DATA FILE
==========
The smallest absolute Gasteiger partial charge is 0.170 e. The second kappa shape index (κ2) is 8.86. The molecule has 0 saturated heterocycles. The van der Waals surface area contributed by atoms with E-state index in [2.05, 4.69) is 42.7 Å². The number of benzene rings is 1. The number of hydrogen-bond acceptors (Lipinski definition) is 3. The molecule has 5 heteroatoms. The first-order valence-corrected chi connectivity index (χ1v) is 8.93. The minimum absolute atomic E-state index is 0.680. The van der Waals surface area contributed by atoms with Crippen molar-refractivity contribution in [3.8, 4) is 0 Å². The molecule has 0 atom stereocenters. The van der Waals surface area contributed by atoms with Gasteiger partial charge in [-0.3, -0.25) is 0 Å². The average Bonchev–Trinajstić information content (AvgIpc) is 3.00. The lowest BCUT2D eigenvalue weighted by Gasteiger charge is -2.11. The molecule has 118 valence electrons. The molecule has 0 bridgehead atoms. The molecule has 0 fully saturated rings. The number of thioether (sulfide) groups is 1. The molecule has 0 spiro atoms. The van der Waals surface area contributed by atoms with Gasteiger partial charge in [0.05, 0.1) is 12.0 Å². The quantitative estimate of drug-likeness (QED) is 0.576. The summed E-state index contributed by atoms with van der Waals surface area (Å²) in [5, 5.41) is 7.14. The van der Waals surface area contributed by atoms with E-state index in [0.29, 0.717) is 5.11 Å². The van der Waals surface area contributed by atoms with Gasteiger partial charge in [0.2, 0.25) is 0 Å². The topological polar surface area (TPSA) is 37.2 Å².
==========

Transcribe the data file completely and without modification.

The smallest absolute Gasteiger partial charge is 0.170 e. The second kappa shape index (κ2) is 8.86. The molecule has 0 saturated heterocycles. The van der Waals surface area contributed by atoms with E-state index in [2.05, 4.69) is 42.7 Å². The number of benzene rings is 1. The number of hydrogen-bond acceptors (Lipinski definition) is 3. The molecule has 5 heteroatoms. The first-order valence-corrected chi connectivity index (χ1v) is 8.93. The minimum absolute atomic E-state index is 0.680. The van der Waals surface area contributed by atoms with Crippen molar-refractivity contribution in [3.8, 4) is 0 Å². The molecule has 0 atom stereocenters. The van der Waals surface area contributed by atoms with Gasteiger partial charge in [-0.3, -0.25) is 0 Å². The average Bonchev–Trinajstić information content (AvgIpc) is 3.00. The lowest BCUT2D eigenvalue weighted by Gasteiger charge is -2.11. The molecule has 118 valence electrons. The molecule has 0 bridgehead atoms. The molecule has 0 fully saturated rings. The number of thioether (sulfide) groups is 1. The molecule has 0 spiro atoms. The van der Waals surface area contributed by atoms with Gasteiger partial charge in [0.05, 0.1) is 12.0 Å². The quantitative estimate of drug-likeness (QED) is 0.576. The summed E-state index contributed by atoms with van der Waals surface area (Å²) in [5, 5.41) is 7.14. The van der Waals surface area contributed by atoms with E-state index in [0.29, 0.717) is 5.11 Å². The van der Waals surface area contributed by atoms with Gasteiger partial charge in [0.2, 0.25) is 0 Å². The topological polar surface area (TPSA) is 37.2 Å².